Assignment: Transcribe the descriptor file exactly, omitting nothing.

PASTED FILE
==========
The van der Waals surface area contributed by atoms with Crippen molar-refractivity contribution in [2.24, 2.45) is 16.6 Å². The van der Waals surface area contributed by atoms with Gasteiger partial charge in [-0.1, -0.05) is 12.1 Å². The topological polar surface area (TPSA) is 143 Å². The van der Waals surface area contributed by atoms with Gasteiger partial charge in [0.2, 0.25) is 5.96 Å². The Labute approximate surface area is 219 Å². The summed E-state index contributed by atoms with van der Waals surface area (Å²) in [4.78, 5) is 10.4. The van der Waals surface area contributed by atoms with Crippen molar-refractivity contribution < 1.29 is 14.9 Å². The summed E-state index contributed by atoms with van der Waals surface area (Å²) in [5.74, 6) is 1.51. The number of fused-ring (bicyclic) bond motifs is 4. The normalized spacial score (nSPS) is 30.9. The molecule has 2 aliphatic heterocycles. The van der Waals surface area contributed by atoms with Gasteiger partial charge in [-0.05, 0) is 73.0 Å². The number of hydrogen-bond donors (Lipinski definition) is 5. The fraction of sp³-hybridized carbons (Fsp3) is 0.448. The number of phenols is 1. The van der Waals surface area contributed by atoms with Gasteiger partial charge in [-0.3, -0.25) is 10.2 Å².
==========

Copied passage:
The van der Waals surface area contributed by atoms with Crippen molar-refractivity contribution in [2.24, 2.45) is 16.6 Å². The van der Waals surface area contributed by atoms with Gasteiger partial charge in [-0.1, -0.05) is 12.1 Å². The topological polar surface area (TPSA) is 143 Å². The van der Waals surface area contributed by atoms with Gasteiger partial charge in [0.2, 0.25) is 5.96 Å². The Labute approximate surface area is 219 Å². The summed E-state index contributed by atoms with van der Waals surface area (Å²) in [4.78, 5) is 10.4. The van der Waals surface area contributed by atoms with Crippen molar-refractivity contribution < 1.29 is 14.9 Å². The summed E-state index contributed by atoms with van der Waals surface area (Å²) in [5.74, 6) is 1.51. The number of fused-ring (bicyclic) bond motifs is 4. The normalized spacial score (nSPS) is 30.9. The molecule has 2 aliphatic heterocycles. The van der Waals surface area contributed by atoms with Gasteiger partial charge in [-0.05, 0) is 73.0 Å². The number of hydrogen-bond donors (Lipinski definition) is 5. The fraction of sp³-hybridized carbons (Fsp3) is 0.448. The number of phenols is 1. The van der Waals surface area contributed by atoms with Gasteiger partial charge in [-0.3, -0.25) is 10.2 Å².